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Old 04-29-2011, 12:55 AM   #107 (permalink)
luger0
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Thai Session

I was unable to get to the gym until 7, my instructor was at our track nearby.

I worked on some high intensity drills: 1 lap at high pace, jog, high pace, jog.

after the mile warm-up I stretched off, and got some good instruction on some new stretches from the instructor.

I had tried a conceptual stretch: I have no idea what you could call it, but the best name I can think of is a "J stretch" basically you lie on your back and the only part of your body that is touching the ground is your shoulders the top... with your feet straight behind you.

I was asking him about the effectiveness of this and he mentioned that I should roll off on a left or right angle to simulate the triangle choke attack.

My application is to extend my feet far enough back that they touch the ground behind me and constrict my core as tight as possible while controlling my breath-rate.

On my first attempt I held the stretch for 90-seconds and damn was it hard to breath. I think the stretch will be a good one to condition my mind to the dangers of choke attacks even though it is a stretch that restricts the ease of breathing.
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After I stretched off, went for another mile but jogged it this time. After this was done I gave my instructor a ride back to the gym where we had a 1 on 1 session in several kicks and knee attacks.

The first strike I learned was a side heel kick: The basic stance for a left heel strike was your left foot "my lead" was pointed directly at the target, and I was looking away from my target almost...with my right foot to my rear. You take the right foot and slide it to the heel or close to the striking heel as you are chambering the striking foot with your quad muscle pointed towards the floor like you would be doing in a standing quad-stretch then you launch the left.

I love the practical side to this kick, the instructor had me working on low and mid heel kicks. Once I got the hang of it I threw 3-4 slow good technique kicks I would do 5 quicker kicks and go back and go slow again.
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After the heel kick, we worked on knee strikes. I picked up on the technique quickly and was cracking the thai pad viciously.
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After working on the knees we progressed on to the thai roundhouse.

I love how my instructor shows you every little painful part of each strike/move....but he decided to show me a pressure point near the knee no issue just to show a point.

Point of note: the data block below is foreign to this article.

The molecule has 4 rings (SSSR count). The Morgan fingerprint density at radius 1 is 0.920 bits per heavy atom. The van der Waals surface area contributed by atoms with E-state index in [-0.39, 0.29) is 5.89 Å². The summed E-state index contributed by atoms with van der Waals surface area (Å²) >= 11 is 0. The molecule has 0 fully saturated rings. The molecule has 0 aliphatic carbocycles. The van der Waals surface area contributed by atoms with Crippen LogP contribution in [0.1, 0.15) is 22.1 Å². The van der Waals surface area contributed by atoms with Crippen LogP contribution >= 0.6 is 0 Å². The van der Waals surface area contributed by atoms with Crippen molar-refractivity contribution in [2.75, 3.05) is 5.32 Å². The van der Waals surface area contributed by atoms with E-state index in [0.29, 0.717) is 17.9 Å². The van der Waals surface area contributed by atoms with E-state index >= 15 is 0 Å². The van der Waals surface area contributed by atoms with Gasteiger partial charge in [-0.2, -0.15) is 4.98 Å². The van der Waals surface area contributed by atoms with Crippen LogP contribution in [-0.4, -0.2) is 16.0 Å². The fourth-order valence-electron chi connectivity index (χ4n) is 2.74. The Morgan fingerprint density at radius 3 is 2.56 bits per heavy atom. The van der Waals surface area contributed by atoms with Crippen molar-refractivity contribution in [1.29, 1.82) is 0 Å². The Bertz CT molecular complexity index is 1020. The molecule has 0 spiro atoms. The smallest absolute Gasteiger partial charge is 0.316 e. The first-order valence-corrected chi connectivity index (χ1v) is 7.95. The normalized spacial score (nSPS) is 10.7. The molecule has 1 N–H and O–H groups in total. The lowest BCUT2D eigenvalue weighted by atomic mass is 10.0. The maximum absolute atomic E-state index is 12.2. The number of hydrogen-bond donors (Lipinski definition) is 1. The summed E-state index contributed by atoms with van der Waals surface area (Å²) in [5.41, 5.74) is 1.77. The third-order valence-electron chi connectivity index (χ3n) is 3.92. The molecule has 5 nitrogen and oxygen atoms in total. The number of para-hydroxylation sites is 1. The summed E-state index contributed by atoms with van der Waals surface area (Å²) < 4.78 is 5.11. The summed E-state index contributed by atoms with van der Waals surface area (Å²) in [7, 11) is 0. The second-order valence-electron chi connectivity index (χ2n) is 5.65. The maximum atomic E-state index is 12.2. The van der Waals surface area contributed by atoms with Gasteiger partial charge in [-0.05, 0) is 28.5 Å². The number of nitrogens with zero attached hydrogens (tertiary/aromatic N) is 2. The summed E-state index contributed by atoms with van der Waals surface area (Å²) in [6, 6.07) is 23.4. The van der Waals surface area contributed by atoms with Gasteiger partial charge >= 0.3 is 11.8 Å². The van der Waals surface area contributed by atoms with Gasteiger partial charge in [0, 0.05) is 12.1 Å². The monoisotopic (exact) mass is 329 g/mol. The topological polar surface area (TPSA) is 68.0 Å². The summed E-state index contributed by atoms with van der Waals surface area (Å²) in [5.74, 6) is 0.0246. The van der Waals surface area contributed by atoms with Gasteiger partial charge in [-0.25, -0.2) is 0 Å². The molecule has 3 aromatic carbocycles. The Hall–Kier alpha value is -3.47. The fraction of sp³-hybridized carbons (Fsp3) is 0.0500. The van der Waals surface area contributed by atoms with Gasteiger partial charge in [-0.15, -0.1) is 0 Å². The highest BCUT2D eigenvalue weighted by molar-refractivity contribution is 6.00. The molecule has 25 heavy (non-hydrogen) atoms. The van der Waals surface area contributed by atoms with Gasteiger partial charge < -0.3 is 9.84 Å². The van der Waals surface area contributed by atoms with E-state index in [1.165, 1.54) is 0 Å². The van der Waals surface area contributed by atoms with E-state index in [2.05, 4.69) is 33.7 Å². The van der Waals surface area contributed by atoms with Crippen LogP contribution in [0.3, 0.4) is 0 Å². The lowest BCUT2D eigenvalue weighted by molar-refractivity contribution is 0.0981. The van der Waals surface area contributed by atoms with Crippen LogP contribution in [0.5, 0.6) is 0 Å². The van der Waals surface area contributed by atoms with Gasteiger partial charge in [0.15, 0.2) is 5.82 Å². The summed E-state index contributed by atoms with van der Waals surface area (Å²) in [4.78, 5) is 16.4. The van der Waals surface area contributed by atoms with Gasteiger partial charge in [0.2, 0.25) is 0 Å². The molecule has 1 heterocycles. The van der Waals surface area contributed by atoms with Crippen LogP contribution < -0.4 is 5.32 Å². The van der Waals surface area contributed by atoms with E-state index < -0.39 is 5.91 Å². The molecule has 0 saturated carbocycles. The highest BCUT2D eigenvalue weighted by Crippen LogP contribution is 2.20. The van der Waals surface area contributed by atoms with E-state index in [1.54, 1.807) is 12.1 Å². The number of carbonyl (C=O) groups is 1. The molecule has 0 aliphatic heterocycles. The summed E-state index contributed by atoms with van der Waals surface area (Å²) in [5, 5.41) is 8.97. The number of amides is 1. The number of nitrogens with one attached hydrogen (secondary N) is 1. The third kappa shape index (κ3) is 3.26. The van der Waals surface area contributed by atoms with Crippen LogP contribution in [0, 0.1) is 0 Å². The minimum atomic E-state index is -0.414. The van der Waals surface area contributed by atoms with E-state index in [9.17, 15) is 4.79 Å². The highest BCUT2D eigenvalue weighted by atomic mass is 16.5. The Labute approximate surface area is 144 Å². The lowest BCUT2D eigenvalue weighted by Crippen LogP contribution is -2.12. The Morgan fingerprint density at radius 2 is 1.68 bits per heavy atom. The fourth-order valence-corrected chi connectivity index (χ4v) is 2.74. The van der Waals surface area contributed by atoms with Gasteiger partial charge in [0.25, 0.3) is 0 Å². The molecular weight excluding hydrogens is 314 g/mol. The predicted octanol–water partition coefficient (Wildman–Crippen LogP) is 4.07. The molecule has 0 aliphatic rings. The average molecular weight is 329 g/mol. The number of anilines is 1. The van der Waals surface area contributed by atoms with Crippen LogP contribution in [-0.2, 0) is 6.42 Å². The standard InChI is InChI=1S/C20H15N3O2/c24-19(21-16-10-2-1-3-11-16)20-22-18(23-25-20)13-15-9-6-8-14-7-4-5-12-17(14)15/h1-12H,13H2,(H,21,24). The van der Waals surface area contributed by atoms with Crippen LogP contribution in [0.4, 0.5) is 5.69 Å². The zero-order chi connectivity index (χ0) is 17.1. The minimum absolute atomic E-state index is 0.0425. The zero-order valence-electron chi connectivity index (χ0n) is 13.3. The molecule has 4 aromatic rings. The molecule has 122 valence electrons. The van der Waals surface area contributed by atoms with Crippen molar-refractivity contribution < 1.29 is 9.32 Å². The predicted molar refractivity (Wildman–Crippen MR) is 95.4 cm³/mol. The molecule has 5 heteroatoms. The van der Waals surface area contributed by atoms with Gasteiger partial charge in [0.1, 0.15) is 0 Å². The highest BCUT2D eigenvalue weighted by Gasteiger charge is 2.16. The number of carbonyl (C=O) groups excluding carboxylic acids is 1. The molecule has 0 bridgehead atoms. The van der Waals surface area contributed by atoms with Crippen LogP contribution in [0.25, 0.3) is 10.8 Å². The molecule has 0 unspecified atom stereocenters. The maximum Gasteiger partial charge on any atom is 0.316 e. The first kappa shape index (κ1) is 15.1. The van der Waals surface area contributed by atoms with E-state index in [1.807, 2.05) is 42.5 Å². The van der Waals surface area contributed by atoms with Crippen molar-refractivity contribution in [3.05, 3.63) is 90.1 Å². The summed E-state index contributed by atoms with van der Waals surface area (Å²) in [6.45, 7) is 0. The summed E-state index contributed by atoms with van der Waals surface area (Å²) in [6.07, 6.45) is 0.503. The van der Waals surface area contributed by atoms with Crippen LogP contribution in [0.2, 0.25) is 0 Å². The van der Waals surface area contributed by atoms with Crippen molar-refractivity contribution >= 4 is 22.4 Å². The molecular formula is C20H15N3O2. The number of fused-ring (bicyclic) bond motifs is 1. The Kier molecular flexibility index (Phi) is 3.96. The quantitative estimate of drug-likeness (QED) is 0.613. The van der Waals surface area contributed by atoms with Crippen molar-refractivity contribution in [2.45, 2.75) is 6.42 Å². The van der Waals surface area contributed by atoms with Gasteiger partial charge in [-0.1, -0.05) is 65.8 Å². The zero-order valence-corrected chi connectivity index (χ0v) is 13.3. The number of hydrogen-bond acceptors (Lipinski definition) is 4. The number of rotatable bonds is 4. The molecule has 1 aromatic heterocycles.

He actually applied a pressure attack the dropped me to the floor. The point was to show where he wants me to strike the leg with a roundhouse.

Once he finnished his mini discussion we went on to strike drilling.

I threw 10-15 kicks and he broke off and showed me how to generate more power. I chastised some kid the other day standing flat-footed when he threw the roundhouse...I stand partially corrected now.

Basically you want to step off with the planted foot and rotate it left or right at a 35- degree angel so it opens the hips more. After I got that down I made the thai pads crack like hell!

It was great!....After that mini drill he had me work on rapid kicks like the ones you see in highlight reels for training.

I ended up doing 3 sets of 15 strikes then he stopped me and had his wife come over and I went and did another set of 15.

during the whole process of kick drills/instruction he was extremely impressed with my raw power. The most comical part of the night was when my instructor told his wife to look at my right shin and noted how red it was...

I don't mind it doesn't hurt haha!

As we were putting the equipment away, I asked him if I could use him as a dummy for a moment and worked on some elbow strikes:

Right now my drill on elbow strikes is to grab the bag and have my chest against the bag and push out and throw the elbow. He showed me how to work it more efficiently.

I don't mind sharing this "I love how you are so smart and intelligent, and how you ask about everything." I cannot say enough about my instructor!
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Throughout life there are bumps along the way some may be painful...others not...who gives a damn in the end you'll still die
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